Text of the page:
Pharmacodynamics, also described as “making the drug to the body”, includes receptor binding effects following receptor binding (postreceptor effects) and chemical interactions. The pharmacokinetics of drugs intended onset, duration and intensity of drug action. Formulas that put these processes in relation to each other, grasp the pharmacokinetic behavior of most drugs together (s. Formulas define the basic pharmacokinetic parameters).

Pharmacokinetics, sometimes described as “what the body does with the drug” refers to the way a drug into, through and out of the body – the time course of absorption, bioavailability, distribution, metabolism and excretion of the drug. Pharmacodynamics, also described as “making the drug to the body”, includes receptor binding effects following receptor binding (postreceptor effects) and chemical interactions. The pharmacokinetics of drugs intended onset, duration and intensity of drug action. Formulas that put these processes in relation to each other, grasp the pharmacokinetic behavior of most drugs together (s. Formulas define the basic pharmacokinetic parameters). Formulas defining basic pharmacokinetic parameters category parameter Formula Resorptionsratenkonstante absorption rate of absorption of the drug for absorption ÷ remaining amount of drug bioavailability amount of the absorbed drug ÷ given drug dose distribution Apparent volume of distribution of the amount in the body befindl cozy medicament ÷ plasma concentration of the drug unbound fraction plasma concentration of unbound drug ÷ total plasma concentration of the drug elimination (metabolism and excretion) Elimination rate Renal excretion + extrarenal (usually metabolic) Elimination clearance rate of elimination of the drug ÷ plasma concentration of the drug or elimination rate constant Renal × apparent volume of distribution Clearance Rate of renal excretion of a drug ÷ plasma concentration of the drug metabolic clearance rate of metabolism of the drug ÷ plasma concentration of the drug excreted unchanged fraction rate of renal excretion of the drug ÷ elimination of the drug elimination rate constant rate of elimination of the drug ÷ amount of drug clearance located in the body ÷ volume of distribution Biological half-life 0693 ÷ elimination rate constant (for elimination of the first order – Drug Metabolism Rate) The pharmacokinetics of a drug depends on both patient-related factors as well as on the chemical properties of the drug. Some patient-related factors (eg. As renal function, genetic predisposition, gender, age) can be used to predict the pharmacokinetic parameters of a population. For example, may be the half-life of some drugs of considerable duration in the elderly, especially when both the metabolism and the excretion depends (comparison of pharmacokinetic results for diazepam in a younger (A) and an older man (B).). So physiological changes of aging affect many aspects of the pharmacokinetics (pharmacokinetics in the elderly and pharmacokinetics in children). Other factors are related to the individual physiology. The impact of some individual factors (eg. As renal failure, obesity, liver failure, dehydration) can be fairly well predicted, however, other factors are idiosyncratic and therefore have unforeseen consequences. Because of individual differences, the administration of drugs to the need of each patient must be based – in the traditional way by empirical dose adjustment until the therapeutic goal is reached. This approach is often inadequate because it may delay the optimum reaction or lead to undesired effects. Knowledge of pharmacokinetic principles helps the prescriber to adjust the dosage more accurate and faster. By therapeutic drug monitoring the application of pharmacokinetic parameters in individual pharmaceutical therapy is called. Comparison of pharmacokinetic results for diazepam in a younger (A) and an older man (B). Diazepam is metabolized in the liver by P450 enzymes to desmethyldiazepam. Desmethyldiazepam is an active sedative, which is excreted through the kidneys. Half-life of elimination is inversely proportional to the terminal slopes of the curves; flat slopes corresponding to long half-lives. 0 = time of delivery. (After Greenblatt DJ, Allen MD, Harmatz JS, Shader RI: diazepam dispositional determinants Clinical Pharmacology and Therapeutics. 27: 301-312, 1980.)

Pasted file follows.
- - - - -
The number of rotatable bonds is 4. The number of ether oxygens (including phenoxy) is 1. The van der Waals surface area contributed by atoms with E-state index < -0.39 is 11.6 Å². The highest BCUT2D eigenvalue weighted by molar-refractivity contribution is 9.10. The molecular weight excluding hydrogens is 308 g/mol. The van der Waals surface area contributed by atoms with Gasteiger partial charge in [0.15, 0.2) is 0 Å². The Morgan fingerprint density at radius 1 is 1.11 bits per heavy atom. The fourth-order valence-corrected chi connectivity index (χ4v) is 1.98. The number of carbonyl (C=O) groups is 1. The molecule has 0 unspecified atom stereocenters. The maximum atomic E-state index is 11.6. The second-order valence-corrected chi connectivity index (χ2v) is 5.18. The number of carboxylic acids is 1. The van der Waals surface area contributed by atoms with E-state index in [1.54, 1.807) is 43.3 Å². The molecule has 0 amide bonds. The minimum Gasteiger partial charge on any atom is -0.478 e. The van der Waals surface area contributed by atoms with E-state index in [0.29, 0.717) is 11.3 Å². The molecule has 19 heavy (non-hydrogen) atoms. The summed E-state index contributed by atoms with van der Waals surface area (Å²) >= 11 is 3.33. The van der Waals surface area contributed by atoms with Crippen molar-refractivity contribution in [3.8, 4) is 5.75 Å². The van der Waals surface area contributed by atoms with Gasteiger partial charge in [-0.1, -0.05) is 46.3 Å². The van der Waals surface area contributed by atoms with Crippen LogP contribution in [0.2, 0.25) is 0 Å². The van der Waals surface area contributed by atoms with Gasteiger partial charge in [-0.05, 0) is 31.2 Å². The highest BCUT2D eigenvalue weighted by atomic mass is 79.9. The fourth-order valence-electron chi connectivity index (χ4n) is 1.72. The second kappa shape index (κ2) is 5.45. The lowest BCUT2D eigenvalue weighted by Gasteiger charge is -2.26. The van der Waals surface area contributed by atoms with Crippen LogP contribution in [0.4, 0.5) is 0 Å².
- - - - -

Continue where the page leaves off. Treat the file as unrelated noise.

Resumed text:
Health Life Media Team

Leave a Reply